Dinesh Gunawardena appointed new Sri Lankan PM as police raids protesters

Sri Lanka has been reeling under an unprecedented economic crisis

Alisha Rahaman Sarkar
Friday 22 July 2022 11:29 BST
Dinesh Gunawardena sworn in as Sri Lanka’s new prime minister

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Louise Thomas

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Dinesh Gunawardena has been sworn in as the new prime minister of Sri Lanka amid the ongoing economic and political crisis in the island nation.

The 73-year-old veteran politician and a longtime ally of the Rajapaksa family took oath on Friday in presence of newly appointed president Ranil Wickremesinghe.

Mr Gunawardena is the leader of the Sri Lanka Podujana Peramuna (SLPP) and has served as an MP, cabinet minister, and leader of the house in parliament.

He was appointed as the home minister in April by former president Gotabaya Rajapaksa.

The prime minister’s post fell vacant after Mr Wickremesinghe, 73, was sworn in as the nation’s eighth president on Thursday after winning a parliamentary vote earlier this week.

However, the ceremony comes just hours after security forces cleared the Galle Face protest camp near the presidential palace in the capital Colombo and arrested demonstrators.

Thousands of Sri Lankans have taken to the streets for months demanding the resignation of the head of the government due to the worst economic crisis that has left the nation’s 22 million people short of fuel and food.

The street protests have forced former president Gotabaya Rajapaksa to step down from his office and flee to Singapore after demonstrators stormed his official residence earlier this month.

In a pre-dawn crackdown on Friday, security forces arrived in trucks and buses and removed tents and banners and blocked roads that lead to the protest site. At least two journalists and two lawyers were reportedly beaten by security forces.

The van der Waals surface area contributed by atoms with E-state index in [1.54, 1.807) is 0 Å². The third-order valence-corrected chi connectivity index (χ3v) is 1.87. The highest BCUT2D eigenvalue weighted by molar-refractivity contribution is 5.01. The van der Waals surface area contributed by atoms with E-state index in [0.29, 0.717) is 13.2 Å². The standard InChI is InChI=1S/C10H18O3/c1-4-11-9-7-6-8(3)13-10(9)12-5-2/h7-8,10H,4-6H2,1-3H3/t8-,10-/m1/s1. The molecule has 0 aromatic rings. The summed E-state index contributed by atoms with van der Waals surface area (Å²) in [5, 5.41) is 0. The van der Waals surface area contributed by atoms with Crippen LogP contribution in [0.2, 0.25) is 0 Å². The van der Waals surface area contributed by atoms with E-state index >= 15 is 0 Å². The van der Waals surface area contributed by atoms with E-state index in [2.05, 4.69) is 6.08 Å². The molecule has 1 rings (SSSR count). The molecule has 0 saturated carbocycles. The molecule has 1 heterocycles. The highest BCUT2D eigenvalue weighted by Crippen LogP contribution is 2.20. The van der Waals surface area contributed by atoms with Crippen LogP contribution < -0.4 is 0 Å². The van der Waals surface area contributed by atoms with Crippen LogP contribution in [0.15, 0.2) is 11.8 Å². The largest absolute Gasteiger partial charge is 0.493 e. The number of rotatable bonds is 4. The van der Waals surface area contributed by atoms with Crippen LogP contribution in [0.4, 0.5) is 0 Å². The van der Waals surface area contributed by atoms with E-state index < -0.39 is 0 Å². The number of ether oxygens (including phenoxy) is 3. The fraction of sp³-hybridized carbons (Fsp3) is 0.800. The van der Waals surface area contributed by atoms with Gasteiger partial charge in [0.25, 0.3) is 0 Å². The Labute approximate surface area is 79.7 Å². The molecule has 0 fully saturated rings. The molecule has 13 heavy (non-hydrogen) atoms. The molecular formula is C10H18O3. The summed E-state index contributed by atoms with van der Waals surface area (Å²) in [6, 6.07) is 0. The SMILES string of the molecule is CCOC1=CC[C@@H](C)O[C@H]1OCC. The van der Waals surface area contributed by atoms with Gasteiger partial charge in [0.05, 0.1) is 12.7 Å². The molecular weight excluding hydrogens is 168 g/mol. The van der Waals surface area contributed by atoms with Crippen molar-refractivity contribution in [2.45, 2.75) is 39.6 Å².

At least 50 protesters were injured, while two were hospitalised, the protest organisers said.

A joint operation involving the military, police and police special forces was launched to “recover the presidential secretariat from the protesters as they have no legal right to hold it”, police spokesperson Nalin Thalduwa said. “Nine people, including two injured, have been arrested.”

The Bar Association of Sri Lanka (BASL), the primary lawyers’ body in the country, condemned the assault and called for a halt to the “unjustified and disproportionate actions” of armed forces against civilians. The BASL said two lawyers were assaulted when they arrived to offer their counsel.

“The use of armed forces to suppress civilian protests on the very first day in office of the new president is despicable and will have serious consequences on our country's social, economic and political stability, the BASL said in a statement.

Sri Lankan soldiers block and guard the access road of the president’s secretariat
Sri Lankan soldiers block and guard the access road of the president’s secretariat (EPA)

“They beat us really cruelly,” said Buddhika Abeyrathne, 34, a protester who witnessed the raid, told Reuters. “Mr Wickremesinghe doesn’t know what democracy is.”

Sri Lanka has been under a state of emergency declared by the then-acting president Mr Wickremesinghe, who later gave broad authority to the armed forces to “restore law and order” nationwide.

Opposition leader Sajith Premadasa called the midnight clampdown a “cowardly assault against peaceful protestors who had agreed to vacate the sites”. “A useless display of ego and brute force putting innocent lives at risk and endangers Sri Lanka’s international image, at a critical juncture,” he said in a tweet.

The forced clampdown was criticised by the British and the US high commissions.

“Very concerned about reports from the Galle Face protest site. We have made clear the importance of the right to peaceful protest,” said Sarah Hulton, the British high commissioner to Sri Lanka.

US ambassador Julie Chung urged restraint by authorities and "immediate access to medical attention for those injured".

Meanwhile, Mr Wickremesinghe has been leading the talks with the International Monetary Fund (IMF) seeking a$3bn bailout for the bankrupt country. Kristalina Georgieva, the IMF managing director told Nikkei Asia that the organisation hopes to complete the rescue talks “as quickly as possible”.

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